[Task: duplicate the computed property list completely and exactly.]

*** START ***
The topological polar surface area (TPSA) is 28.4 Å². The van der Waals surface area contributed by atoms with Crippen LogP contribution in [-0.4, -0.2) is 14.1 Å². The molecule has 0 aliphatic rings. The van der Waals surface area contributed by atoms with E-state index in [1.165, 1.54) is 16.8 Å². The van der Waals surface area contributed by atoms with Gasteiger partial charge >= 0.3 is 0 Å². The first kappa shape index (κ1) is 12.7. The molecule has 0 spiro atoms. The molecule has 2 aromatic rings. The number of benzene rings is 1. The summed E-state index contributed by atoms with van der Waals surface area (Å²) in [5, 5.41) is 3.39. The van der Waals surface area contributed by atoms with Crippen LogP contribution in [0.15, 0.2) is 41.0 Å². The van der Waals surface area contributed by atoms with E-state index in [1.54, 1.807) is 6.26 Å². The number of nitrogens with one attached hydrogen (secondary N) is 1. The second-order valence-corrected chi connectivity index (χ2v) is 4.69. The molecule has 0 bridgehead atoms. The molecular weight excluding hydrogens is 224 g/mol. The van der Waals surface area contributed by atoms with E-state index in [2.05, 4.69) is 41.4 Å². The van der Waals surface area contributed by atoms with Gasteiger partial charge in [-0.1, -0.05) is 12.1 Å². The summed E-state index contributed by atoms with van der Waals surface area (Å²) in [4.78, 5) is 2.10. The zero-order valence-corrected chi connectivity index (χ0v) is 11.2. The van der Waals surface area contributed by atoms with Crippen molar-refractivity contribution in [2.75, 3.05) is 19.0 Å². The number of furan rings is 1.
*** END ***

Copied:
The topological polar surface area (TPSA) is 28.4 Å². The van der Waals surface area contributed by atoms with Crippen LogP contribution in [-0.4, -0.2) is 14.1 Å². The molecule has 0 aliphatic rings. The van der Waals surface area contributed by atoms with E-state index in [1.165, 1.54) is 16.8 Å². The van der Waals surface area contributed by atoms with Gasteiger partial charge >= 0.3 is 0 Å². The first kappa shape index (κ1) is 12.7. The molecule has 0 spiro atoms. The molecule has 2 aromatic rings. The number of benzene rings is 1. The summed E-state index contributed by atoms with van der Waals surface area (Å²) in [5, 5.41) is 3.39. The van der Waals surface area contributed by atoms with Crippen LogP contribution in [0.15, 0.2) is 41.0 Å². The van der Waals surface area contributed by atoms with E-state index in [1.54, 1.807) is 6.26 Å². The number of nitrogens with one attached hydrogen (secondary N) is 1. The second-order valence-corrected chi connectivity index (χ2v) is 4.69. The molecule has 0 bridgehead atoms. The molecular weight excluding hydrogens is 224 g/mol. The van der Waals surface area contributed by atoms with E-state index in [2.05, 4.69) is 41.4 Å². The van der Waals surface area contributed by atoms with Gasteiger partial charge in [-0.1, -0.05) is 12.1 Å². The summed E-state index contributed by atoms with van der Waals surface area (Å²) in [4.78, 5) is 2.10. The zero-order valence-corrected chi connectivity index (χ0v) is 11.2. The van der Waals surface area contributed by atoms with Crippen molar-refractivity contribution in [2.75, 3.05) is 19.0 Å². The number of furan rings is 1.